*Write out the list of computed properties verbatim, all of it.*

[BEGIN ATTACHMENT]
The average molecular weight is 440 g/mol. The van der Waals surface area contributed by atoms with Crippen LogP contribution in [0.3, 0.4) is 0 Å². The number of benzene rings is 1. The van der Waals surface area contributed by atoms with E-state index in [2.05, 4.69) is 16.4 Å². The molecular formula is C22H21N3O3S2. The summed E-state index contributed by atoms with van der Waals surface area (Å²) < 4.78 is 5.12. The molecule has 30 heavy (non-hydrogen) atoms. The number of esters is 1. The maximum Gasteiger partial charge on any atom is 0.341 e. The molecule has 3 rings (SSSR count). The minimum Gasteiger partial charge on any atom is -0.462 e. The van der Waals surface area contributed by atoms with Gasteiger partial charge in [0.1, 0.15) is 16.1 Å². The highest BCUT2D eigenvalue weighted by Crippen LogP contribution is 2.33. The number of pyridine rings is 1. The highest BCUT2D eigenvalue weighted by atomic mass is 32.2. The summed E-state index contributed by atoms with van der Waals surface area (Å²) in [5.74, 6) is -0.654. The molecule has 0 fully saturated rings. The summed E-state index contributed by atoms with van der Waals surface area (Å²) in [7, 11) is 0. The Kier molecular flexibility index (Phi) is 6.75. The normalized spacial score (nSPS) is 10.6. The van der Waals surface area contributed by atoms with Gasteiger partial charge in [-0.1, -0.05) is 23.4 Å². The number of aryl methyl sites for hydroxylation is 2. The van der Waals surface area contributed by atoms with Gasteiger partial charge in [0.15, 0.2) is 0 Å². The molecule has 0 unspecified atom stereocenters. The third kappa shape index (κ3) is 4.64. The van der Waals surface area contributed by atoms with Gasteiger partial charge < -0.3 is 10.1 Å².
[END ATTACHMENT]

The average molecular weight is 440 g/mol. The van der Waals surface area contributed by atoms with Crippen LogP contribution in [0.3, 0.4) is 0 Å². The number of benzene rings is 1. The van der Waals surface area contributed by atoms with E-state index in [2.05, 4.69) is 16.4 Å². The molecular formula is C22H21N3O3S2. The summed E-state index contributed by atoms with van der Waals surface area (Å²) < 4.78 is 5.12. The molecule has 30 heavy (non-hydrogen) atoms. The number of esters is 1. The maximum Gasteiger partial charge on any atom is 0.341 e. The molecule has 3 rings (SSSR count). The minimum Gasteiger partial charge on any atom is -0.462 e. The van der Waals surface area contributed by atoms with Gasteiger partial charge in [0.1, 0.15) is 16.1 Å². The highest BCUT2D eigenvalue weighted by Crippen LogP contribution is 2.33. The number of pyridine rings is 1. The highest BCUT2D eigenvalue weighted by atomic mass is 32.2. The summed E-state index contributed by atoms with van der Waals surface area (Å²) in [5.74, 6) is -0.654. The molecule has 0 fully saturated rings. The summed E-state index contributed by atoms with van der Waals surface area (Å²) in [7, 11) is 0. The Kier molecular flexibility index (Phi) is 6.75. The normalized spacial score (nSPS) is 10.6. The van der Waals surface area contributed by atoms with Gasteiger partial charge in [-0.1, -0.05) is 23.4 Å². The number of aryl methyl sites for hydroxylation is 2. The van der Waals surface area contributed by atoms with Gasteiger partial charge in [0.15, 0.2) is 0 Å². The molecule has 0 unspecified atom stereocenters. The third kappa shape index (κ3) is 4.64. The van der Waals surface area contributed by atoms with Gasteiger partial charge < -0.3 is 10.1 Å².